New York Photo Review
NYPR Archives - 2010

Anna Collette
Invasive Species
R. Wayne Parsons

When I was a kid kudzu was known as “the vine that ate the South” (I grew up there). Apparently this ravenous plant was not satiated with the South and has moved North, as documented by this exhibition titled “Invasive Species” of photographs by Anna Collette made in the I-95 corridor from New York to Boston.

The eight large color C-prints on display (part of a much larger series) employ a fixed format: in each case the picture frame is filled with leaves to the exclusion of all else –- hardly a patch of sky, never a fence post, telephone pole or road sign, only an occasional tree limb or trunk in evidence. We are shown the kudzu leaves intermingling with those of the native species they are supplanting (you have to be a botanist to sort it all out). If you need proof of nature’s voracious and consuming fecundity, these images provide it. If we are oblivious to the detrimental consequences of this ecological transformation these almost wholly green photos do provide some solace to the drab gray of a cold winter.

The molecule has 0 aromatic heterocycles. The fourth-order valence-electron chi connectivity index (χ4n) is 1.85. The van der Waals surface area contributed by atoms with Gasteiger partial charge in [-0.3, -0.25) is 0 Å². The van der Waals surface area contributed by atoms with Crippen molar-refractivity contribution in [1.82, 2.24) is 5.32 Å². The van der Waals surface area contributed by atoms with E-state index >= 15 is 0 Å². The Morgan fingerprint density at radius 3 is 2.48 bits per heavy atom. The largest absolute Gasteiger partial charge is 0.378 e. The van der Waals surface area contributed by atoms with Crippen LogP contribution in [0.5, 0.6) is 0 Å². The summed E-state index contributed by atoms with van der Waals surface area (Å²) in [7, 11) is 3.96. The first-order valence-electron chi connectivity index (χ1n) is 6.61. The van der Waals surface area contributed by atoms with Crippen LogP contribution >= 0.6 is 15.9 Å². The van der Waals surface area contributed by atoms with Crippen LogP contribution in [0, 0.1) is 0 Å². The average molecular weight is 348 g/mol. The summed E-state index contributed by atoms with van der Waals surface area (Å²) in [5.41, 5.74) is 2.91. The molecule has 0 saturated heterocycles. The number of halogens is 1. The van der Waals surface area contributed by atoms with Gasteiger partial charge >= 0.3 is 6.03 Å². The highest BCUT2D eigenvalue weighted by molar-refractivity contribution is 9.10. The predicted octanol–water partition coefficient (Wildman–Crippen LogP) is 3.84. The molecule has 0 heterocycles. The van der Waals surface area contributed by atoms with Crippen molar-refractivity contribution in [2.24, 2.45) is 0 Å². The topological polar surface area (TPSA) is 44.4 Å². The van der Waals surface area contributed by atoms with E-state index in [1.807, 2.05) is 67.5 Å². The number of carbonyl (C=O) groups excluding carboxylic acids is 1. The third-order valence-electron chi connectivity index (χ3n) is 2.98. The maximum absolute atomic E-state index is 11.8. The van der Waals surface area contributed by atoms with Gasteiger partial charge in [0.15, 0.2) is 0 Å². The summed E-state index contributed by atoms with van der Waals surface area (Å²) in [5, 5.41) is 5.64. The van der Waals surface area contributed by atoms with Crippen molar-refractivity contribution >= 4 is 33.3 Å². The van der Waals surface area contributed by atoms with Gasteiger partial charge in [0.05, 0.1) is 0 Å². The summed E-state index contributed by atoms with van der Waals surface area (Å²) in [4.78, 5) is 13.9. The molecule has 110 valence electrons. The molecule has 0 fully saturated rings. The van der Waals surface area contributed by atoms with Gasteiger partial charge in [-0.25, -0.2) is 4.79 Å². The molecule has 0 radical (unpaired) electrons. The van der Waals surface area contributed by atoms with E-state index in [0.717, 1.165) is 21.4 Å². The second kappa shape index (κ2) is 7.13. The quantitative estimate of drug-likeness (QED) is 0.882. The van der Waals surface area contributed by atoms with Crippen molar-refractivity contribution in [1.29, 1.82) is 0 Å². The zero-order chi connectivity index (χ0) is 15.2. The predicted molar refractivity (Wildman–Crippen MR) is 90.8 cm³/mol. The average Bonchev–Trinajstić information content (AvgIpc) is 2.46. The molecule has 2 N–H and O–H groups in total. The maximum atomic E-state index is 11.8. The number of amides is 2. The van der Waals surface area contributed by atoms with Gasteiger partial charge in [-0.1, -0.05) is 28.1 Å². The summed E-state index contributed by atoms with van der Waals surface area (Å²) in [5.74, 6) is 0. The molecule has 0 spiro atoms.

There is an unspectacular and restrained beauty in these images. The problem, however, is that any one image hardly differs in impact from that of the others on display. In this case, it appears that in more than one way, less would be more.

Anna Collette
Invasive Species

Kris Graves Projects
111 Front St. 2nd Fl
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Friday, January 22 to
Saturday, February 27, 2010
Hours: Tues-Fri 12 to 5; Sat 12 to 6